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COVID predictions and accelerated trends didn’t see the war coming

Where company executives have blamed overestimation of covid-predictions for the massive layoff spree currently in execution across industries, data analysts have shared that “Covid predictions couldn’t have predicted the Russia-Ukraine war”, its ripple effects on global economy, and the disruption of trends.

Although the COVID pandemic accelerated digital transformation by challenging companies’ survival, and sped up digitalisation and related changes in work, production and provision of services, in no time, the world economy began to pay heftily for the war in Ukraine as the Russia-Ukraine war ushered in an era of unprecedented events which weakened the global economy through significant disruptions in trade, food, and fuel price shocks, weaker growth, stronger inflation and potentially long-lasting damage to supply chains.

As a result, several companies began to initiate mass firings as they grappled with post pandemic challenges, economic downturns, inflationary pressures, and a near-recessionary era.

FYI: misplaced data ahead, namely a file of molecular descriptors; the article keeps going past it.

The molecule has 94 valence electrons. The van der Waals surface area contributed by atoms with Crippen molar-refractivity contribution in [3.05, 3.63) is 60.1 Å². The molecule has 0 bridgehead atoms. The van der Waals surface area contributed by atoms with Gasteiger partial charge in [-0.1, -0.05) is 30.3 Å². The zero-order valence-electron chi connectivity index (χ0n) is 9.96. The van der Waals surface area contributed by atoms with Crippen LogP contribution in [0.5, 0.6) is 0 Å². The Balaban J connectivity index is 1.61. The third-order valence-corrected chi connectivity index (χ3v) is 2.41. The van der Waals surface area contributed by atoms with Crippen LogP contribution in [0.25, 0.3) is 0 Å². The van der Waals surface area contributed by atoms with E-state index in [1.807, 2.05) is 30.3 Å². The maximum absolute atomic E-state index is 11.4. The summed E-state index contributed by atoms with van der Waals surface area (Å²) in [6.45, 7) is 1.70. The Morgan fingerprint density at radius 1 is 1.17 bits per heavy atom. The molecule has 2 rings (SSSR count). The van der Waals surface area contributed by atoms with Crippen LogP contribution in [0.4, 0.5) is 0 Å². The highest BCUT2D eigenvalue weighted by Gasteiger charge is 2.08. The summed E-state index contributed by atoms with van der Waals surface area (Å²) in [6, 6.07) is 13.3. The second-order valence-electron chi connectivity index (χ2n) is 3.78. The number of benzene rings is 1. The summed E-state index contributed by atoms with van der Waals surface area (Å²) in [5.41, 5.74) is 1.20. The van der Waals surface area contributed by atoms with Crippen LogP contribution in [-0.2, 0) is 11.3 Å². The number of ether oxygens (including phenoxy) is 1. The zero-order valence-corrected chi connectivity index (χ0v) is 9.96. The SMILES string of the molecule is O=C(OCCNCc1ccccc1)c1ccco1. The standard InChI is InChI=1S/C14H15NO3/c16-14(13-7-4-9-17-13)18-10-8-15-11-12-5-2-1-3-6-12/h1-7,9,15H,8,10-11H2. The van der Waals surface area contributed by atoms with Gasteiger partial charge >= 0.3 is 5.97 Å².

Meta CEO, Mark Zuckerberg had shared that he had misjudged the market trends and overestimated the COVID-accelerrated predictions.

Zuckerberg shared in a letter to employees: “At the start of Covid, the world rapidly moved online and the surge of e-commerce led to outsized revenue growth. Many people predicted this would be a permanent acceleration that would continue even after the pandemic ended. I did too, so I made the decision to significantly increase our investments. Unfortunately, this did not play out the way I expected. Not only has online commerce returned to prior trends, but the macroeconomic downturn, increased competition, and ads signal loss have caused our revenue to be much lower than I’d expected. I got this wrong, and I take responsibility for that.”

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